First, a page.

Baby proofing your home is essential to keep your baby safe. To understand the baby proofing guide, you need to understand what baby proofing actually means.
Whether you have a cuddly baby who is content to stay wrapped like a burrito in your loving arms or a crawler or cruiser who’s eager to explore, one thing is certain: You have to baby proof your home (and fast — especially if your baby’s already a crawler). It is to be prepared to child proof the nursery, bathroom, kitchen or baby’s bedroom- any area of your house that poses a threat to your baby. Here is a baby proofing guide to help you start proofing your house for your baby.
Your home might feel like the safest heaven, but it’s not a surprise how mischievous your little one gets. You must start proofing your house before your baby starts crawling. Here's how to baby proof a house:
Baby proofing your newborn's crib:
Once you bring your newborn baby home, he is likely to spend most of his time in the crib - napping during the day and sleeping at night. Ensure that you baby proof your baby's crib to give him a safe environment. Also, make sure you lie your newnorn baby on his back in the crib to prevent SIDS (Sudden Infant Death Syndrome). Do not use drop-side cribs. Leaving toys in the crib when your child is sleeping is dangerous for him. Your child’s crib should be steady and strong enough to withstand if he tries to shake it.
Baby proofing your house:
Follow these pointers to begin baby proofing your house:
Start with the hall
There will be many bumps till your little one learns to walk, but you can do a few things for him to experience those little cute accidents in a different way as they might turn slightly dangerous. Adding soft plastic covers to sharp furniture corners, keeps your baby from getting a cut if he takes a tumble. Baby proofing also includes installing baby gates at the top and bottom of the stairs which means he can't get up or down without a grown-up. Carpeted stairs soften the blow of a stumble, and keeping your staircase well lit (and free of toys) means everyone is less likely to fall over.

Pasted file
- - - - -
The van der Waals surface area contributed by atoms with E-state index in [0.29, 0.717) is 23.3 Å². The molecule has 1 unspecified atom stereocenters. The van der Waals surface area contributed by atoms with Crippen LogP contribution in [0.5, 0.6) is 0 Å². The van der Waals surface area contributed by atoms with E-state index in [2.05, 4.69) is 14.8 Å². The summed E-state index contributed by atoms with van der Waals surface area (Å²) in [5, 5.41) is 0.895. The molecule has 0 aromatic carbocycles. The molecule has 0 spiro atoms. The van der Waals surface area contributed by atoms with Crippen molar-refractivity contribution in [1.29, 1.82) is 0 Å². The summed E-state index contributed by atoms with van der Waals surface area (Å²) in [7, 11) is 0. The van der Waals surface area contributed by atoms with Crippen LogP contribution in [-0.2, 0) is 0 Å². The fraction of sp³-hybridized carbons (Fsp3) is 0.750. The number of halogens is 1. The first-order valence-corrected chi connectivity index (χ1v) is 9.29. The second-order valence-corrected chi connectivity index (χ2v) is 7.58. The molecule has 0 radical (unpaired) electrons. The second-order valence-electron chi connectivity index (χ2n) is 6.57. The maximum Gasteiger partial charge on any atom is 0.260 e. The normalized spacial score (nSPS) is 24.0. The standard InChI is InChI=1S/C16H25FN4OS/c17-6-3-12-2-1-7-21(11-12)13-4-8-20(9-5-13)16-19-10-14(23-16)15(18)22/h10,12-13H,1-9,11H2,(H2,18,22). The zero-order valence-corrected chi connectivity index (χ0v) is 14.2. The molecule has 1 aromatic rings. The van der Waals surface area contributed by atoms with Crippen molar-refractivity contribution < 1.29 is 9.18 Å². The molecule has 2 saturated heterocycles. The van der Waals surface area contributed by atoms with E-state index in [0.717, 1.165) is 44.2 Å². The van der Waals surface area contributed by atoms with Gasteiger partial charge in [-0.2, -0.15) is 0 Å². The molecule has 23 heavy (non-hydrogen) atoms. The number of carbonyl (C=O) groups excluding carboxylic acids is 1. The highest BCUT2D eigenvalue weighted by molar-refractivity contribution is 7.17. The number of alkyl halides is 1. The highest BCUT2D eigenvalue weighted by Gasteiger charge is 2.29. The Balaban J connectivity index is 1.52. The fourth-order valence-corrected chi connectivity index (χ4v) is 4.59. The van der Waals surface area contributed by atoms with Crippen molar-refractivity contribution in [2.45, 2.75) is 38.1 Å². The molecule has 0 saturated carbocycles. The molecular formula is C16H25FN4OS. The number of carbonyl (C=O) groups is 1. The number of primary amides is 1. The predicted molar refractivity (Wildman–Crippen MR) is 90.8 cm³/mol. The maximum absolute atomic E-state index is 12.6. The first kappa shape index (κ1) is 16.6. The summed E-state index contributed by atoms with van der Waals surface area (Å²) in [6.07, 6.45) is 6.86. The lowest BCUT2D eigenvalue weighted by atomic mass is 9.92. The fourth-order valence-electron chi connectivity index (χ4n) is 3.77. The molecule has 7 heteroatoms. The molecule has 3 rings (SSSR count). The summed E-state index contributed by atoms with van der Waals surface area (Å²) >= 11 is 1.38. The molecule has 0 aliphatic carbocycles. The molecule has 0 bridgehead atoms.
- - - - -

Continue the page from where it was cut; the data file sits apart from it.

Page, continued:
Stick your furniture to the wall
If you've not done this already, secure any tall or heavy pieces of furniture to the wall. Drilling your furniture into walls makes it less likely that your child will pull the whole thing down on top of himself. Wires and cords should be carefully hidden in case your child decides to give them a good pull.
Baby proofing your house further:
These are the next steps to baby proofing your home
Fingers are important, protect them
Putting some hinge protectors on ironing boards and doors can stop tiny fingers from getting trapped or pinched. Modern plug sockets have shutters to stop your child getting an electric shock if he manages to get a finger inside, but protectors are still worth installing. Sockets are right at eye-level, and it can be tempting for kids to stick things other than fingers (such as bits of metal) into them. You should also try to keep all of your stationery and tools in a high drawer where your little one can't reach them. This is an important tip given in baby proofing guide to be followed.
Stay alert in your own house
We know all the babies are curious and a curious mind will try to get into anything you leave lying around. If you're throwing away anything dangerous (batteries, plastic bags or broken bulbs), it's a good idea to take it outside immediately. Also, do put the bin somewhere your child can't reach. Burns is quite common. Keep hot drinks away from the edge of the surfaces, and put your cup down when playing with your baby. And it’s no one else’s but your responsibility first to take care whether you’re managing baby proofing guide’s tips well or not.
Locks are your bestfriend: Here's why
When it comes to baby proofing your home, locks should be your best friends. To start with, lock all the cabinets or drawers that contain potentially poisonous or dangerous products inside. It is not only to keep your child away from hazardous things but to also protect his fingers from getting trapped or pinched in the drawers. Use hazardous cleaning supplies or tools only when your baby is not around.
Baby proofing your baby's bath time
Make sure you fill the tub just enough to cover your baby’s leg and not above that. Do not use hot water, keep it warm.
Just remember, no matter how much you follow the baby proofing guide, there’s no substitute for your eagle-eyed supervision — kids can be surprisingly creative when it comes to getting mischievous. So always keep your child in sight and be extra attentive in the kitchen and bathroom. While you don’t need to hover at all times (after all, your child needs a little freedom to experiment and learn), staying close by and being observant gives you the chance to teach your child that some items are not for him. When you do see your child going for a dangerous item, use the opportunity to firmly say, “No, that’s not safe to be touched. Instead, take a toy to play with it.” When you can, use warning words like “Ouch!” or “Hot!” to reinforce your safety lessons. Eventually, your child will start to catch on it.